I’ve always been just a bit concerned about the part of the Ten Commandments story that notes God’s “visiting the iniquity of the fathers upon the children, unto the third and fourth generation of those that hate me.” (Exodus 20:5 KJV) It has never seemed fair that someone could be punished for what their ancestors did so many years ago.
Fair or not, though, this may be true biologically. Epigenetics, a newly established branch of genetics, suggests that over our lifetimes, our behaviors and environment can influence how our genes are expressed—how our bodies read our inherited DNA sequences. There is also some evidence that those expressed genetic codes can be passed on to succeeding generations.
Based on the context of this passage, “those who hate me” seems to mean anyone whose self-idolatry shuts out God. That’s a sobering matter, because this kind of idolatry has probably affected most generations in one way or the other. So any of us could be epigenetically tilted towards egocentricity. Any of us could be laying a hereditary foundation whose results might be harmful to those who follow us.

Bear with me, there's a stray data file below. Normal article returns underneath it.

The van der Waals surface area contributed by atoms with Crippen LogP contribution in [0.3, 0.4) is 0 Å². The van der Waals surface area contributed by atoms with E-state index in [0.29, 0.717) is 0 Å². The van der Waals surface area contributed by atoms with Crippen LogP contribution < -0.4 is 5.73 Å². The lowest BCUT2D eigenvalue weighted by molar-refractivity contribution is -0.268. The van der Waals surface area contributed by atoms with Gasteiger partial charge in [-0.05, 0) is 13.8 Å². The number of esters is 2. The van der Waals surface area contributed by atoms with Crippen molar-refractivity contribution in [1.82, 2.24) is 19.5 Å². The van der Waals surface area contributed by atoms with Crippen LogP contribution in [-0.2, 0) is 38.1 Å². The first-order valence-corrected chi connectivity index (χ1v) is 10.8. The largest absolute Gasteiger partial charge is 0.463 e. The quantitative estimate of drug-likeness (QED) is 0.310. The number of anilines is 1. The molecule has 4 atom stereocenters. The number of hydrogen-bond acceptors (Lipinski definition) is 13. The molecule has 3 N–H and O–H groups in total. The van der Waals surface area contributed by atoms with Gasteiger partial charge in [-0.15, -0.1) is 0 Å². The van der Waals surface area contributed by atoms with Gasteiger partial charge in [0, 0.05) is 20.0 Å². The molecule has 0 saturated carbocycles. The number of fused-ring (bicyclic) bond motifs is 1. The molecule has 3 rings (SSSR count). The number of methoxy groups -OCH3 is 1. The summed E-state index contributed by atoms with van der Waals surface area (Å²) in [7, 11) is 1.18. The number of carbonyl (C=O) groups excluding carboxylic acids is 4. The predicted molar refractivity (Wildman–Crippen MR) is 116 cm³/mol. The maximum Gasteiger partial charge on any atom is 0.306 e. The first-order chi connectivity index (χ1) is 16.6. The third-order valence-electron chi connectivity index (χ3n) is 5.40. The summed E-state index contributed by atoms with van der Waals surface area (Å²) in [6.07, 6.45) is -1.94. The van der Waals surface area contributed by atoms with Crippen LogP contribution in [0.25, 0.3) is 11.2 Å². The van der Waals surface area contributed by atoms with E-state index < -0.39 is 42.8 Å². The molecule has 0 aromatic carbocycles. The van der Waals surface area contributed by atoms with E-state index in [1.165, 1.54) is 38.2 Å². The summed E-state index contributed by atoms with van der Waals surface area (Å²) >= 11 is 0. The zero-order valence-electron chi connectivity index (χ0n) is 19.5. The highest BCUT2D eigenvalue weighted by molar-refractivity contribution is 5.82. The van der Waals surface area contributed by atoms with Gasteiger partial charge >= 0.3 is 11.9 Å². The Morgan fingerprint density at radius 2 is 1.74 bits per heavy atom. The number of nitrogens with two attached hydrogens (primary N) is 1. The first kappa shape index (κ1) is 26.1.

God’s Mt. Sinai warning also includes the promise: “But if you love me and obey my law, I will be kind to your families for thousands of generations.” (Exodus 20:6 CEV) That epigenetic assurance calms and challenges me: To love future generations by my current lifestyle.
At a practical level, two ideas come to mind: First, it might be helpful to familiarize ourselves with our heritages–the lifestyles and spiritual traits of our great-great grandparents. People we never knew, but whose genetic makeup we received. The second insight: As a guide to living fully, we can remain lovingly mindful about those who will inherit our legacies.
Which I hope to do!
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